Medicare Opt Out: Why Doctor Opted Out Of Medicare
I am a Greenville physician who specializes in physical medicine and rehabilitation, complex chronic pain, vascular and regenerative medicine, and serve on the medical staffs of Bon Secours St. Francis Health System and Greenville Health System University Medical Center.
Part and parcel of a physician’s soul is caring for the sick. It’s what motivates one to enter the medical profession. Yet, most citizens who have Medicare coverage today are finding fewer physicians who will accept Medicare patients. In fact, many physicians, including myself, are dropping out of the Medicare program altogether.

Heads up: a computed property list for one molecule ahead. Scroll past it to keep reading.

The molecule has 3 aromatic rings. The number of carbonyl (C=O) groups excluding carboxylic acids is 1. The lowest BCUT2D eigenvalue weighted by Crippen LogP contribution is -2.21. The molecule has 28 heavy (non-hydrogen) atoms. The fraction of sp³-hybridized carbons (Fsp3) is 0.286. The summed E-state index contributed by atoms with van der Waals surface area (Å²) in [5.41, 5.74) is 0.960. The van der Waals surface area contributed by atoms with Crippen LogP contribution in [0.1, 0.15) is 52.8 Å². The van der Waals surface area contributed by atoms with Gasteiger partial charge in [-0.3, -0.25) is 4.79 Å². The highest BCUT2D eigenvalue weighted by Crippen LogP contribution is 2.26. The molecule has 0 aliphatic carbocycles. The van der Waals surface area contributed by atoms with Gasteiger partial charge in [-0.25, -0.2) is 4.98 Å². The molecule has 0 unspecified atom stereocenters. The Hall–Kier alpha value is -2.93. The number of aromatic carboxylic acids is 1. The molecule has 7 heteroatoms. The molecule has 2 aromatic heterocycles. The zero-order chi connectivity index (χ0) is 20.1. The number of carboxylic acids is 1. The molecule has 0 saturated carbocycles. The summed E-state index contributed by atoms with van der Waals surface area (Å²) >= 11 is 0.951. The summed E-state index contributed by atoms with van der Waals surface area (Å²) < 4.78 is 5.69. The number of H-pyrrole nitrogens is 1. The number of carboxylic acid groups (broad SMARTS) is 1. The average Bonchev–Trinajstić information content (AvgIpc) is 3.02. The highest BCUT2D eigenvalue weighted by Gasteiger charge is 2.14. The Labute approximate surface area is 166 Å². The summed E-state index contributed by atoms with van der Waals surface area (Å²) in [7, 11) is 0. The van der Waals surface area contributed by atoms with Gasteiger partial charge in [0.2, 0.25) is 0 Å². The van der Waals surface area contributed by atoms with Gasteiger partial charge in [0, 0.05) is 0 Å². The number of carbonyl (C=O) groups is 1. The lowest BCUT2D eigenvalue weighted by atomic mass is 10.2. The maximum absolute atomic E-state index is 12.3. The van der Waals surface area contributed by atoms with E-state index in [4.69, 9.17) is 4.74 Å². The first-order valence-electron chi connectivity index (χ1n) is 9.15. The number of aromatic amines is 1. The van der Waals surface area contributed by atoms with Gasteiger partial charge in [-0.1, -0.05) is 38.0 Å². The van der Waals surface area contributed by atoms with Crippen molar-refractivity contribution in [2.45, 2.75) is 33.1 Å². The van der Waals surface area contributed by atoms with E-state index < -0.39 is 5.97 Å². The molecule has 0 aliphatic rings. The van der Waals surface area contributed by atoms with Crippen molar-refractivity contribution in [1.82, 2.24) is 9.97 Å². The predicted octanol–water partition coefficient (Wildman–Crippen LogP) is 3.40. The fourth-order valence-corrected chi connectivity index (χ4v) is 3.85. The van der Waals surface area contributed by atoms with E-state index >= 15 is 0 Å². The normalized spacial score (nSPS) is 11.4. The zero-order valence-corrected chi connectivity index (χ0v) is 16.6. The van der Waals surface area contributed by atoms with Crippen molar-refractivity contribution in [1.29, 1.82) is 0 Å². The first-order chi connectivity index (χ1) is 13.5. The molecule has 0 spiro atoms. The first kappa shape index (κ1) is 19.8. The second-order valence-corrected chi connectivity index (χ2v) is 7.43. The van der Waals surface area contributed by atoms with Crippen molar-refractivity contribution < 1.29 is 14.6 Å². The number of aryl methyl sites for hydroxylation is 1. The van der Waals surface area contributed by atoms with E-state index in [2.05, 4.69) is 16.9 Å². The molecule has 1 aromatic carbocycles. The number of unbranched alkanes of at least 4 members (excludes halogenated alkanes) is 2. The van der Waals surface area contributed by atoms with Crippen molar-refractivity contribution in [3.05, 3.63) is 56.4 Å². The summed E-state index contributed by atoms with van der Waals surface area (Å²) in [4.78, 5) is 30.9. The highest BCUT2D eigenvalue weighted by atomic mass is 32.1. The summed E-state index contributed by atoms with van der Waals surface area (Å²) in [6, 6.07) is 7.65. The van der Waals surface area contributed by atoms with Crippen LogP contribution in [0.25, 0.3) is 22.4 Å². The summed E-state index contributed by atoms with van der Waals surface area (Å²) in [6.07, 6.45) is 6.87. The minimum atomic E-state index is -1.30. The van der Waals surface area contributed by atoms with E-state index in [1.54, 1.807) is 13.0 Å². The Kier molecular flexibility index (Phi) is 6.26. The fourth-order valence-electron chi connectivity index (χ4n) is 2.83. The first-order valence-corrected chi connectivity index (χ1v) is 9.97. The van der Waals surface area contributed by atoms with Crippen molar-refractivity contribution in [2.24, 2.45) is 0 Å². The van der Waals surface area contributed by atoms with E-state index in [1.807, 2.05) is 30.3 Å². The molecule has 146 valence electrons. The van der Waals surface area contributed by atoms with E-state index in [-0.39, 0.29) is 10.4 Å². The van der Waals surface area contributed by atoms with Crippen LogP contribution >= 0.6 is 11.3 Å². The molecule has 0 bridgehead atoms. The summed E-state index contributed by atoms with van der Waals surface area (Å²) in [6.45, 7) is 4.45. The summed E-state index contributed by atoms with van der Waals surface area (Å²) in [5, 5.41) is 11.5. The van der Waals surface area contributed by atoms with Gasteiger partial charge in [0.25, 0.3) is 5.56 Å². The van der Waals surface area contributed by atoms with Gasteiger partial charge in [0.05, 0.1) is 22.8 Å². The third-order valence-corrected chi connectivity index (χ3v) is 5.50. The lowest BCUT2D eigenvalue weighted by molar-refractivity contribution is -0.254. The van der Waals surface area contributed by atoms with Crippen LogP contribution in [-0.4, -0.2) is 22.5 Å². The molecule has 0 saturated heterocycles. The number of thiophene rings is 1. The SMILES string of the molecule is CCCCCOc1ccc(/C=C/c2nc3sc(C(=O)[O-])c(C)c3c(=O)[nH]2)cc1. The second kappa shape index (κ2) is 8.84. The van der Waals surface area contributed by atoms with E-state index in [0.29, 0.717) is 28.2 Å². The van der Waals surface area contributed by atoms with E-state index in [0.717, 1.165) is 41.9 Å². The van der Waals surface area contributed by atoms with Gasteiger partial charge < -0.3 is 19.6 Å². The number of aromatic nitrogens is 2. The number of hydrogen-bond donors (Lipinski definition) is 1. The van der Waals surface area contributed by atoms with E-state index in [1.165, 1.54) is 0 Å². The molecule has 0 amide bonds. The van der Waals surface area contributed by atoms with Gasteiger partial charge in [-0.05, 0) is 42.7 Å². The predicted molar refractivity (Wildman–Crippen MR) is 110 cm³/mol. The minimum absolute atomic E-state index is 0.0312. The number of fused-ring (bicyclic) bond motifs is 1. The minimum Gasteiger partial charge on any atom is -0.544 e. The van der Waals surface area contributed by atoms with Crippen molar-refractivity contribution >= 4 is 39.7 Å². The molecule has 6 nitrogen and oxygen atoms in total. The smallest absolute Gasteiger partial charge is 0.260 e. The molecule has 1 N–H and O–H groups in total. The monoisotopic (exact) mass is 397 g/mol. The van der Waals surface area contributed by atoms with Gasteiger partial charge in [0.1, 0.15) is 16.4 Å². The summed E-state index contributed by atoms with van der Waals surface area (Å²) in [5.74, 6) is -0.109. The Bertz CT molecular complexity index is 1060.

Why would a physician who has treated Medicare patients for over 15 years suddenly decide to opt out of the Medicare program?
The federal government, while possibly well intentioned, has now created such a complex maze of Medicare rules and regulations that compliance is practically impossible. By the time the physician figures them out, they have changed. By the time one realizes that they are not in compliance, they are audited.
At this point, the federal government is not concerned that the doctor was not aware of the dynamic rules and regulations. To them, the doctor is committing fraud and will be fined up to $10,000 per line item error.
To add to the frustration of keeping abreast of ever-changing rules and regulations, when a physician has a problem with Medicare, he does not know where to turn for help. Medicare is run by the Center For Medicare & Medicaid Services (CMS), also formally known as the Health Care Financing Administration (HCFA). Their main office is in Washington, D. C., but they have regional offices all over the United States. For example, South Carolina’s regional CMS office is in Atlanta.